Microsoft's Jet crash: Zero-day flaw drops after deadline passes
Don't click on that dodgy link, people
Updated The Zero Day Initiative has gone public with an unpatched remote-code execution bug in Microsoft's Jet database engine, after giving Redmond 120 days to fix it. The Windows giant did not address the security blunder in time, so now everyone knows about the flaw, and no official patch is available.
The bug, reported to Microsoft on May 8 with a 120-day deadline before full disclosure, was described on Thursday by ZDI, here. It was discovered by Lucas Leong of Trend Micro Security Research.
In its formal advisory, ZDI said the problem is in Jet's index manager. A crafted file in the Jet format triggers “a write past the end of an allocated buffer" when opened by the software. ZDI's proof-of-concept exploit code is on GitHub.
This thread from 0patch cofounder Mitja Kolsek provides useful details about the conditions that the PoC will and won't work under. Kolsek confirmed that the bug will work on a “local click” in Windows 7, and while exploitation of the bug requires a 32-bit environment, “even on 64-bit Windows, IE rendering processes are 32-bit – and can use Jet.”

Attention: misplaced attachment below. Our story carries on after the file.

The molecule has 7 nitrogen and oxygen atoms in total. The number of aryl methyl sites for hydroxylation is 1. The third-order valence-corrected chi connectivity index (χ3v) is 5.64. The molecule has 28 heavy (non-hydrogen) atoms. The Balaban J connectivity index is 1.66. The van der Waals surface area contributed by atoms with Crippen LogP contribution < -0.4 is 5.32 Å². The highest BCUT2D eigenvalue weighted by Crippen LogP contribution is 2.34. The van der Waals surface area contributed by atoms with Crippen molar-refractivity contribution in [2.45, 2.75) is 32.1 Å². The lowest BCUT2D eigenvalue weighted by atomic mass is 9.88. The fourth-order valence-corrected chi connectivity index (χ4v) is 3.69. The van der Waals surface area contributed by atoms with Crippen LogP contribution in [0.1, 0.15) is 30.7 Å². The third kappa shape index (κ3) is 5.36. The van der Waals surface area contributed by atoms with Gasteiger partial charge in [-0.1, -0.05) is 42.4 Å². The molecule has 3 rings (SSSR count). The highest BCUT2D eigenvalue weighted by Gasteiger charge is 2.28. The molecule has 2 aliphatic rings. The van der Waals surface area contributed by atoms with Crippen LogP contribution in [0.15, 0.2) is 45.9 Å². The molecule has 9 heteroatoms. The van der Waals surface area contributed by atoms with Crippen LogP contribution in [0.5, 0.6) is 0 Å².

ZDI said it believes “all supported Windows version[s] are impacted by this bug, including server editions.” Microsoft, we're told, has confirmed it's working on a patch. Since it wasn't included in September's Patch Tuesday, it may arrive in the October cycle.
0patch promised its own micropatch will land soon in this tweet:
7 hours after @thezdi has published details on this unpatched remotely exploitable vulnerability in Jet Database Engine, we have a micropatch candidate on Windows 7. More on this vulnerability and our micropatch soon. https://t.co/cSuIf5nubp— 0patch (@0patch) September 20, 2018
ZDI emphasized that this issue is not related to CVE-2018-8392, which Fortinet disclosed last week after it got the Patch Tuesday treatment. ®
Updated to add
Kolsek has told us that "the vulnerable Jet Engine is present on ALL Windows computers from Windows 7 and Server 2008 upwards, and can be exploited on all of them."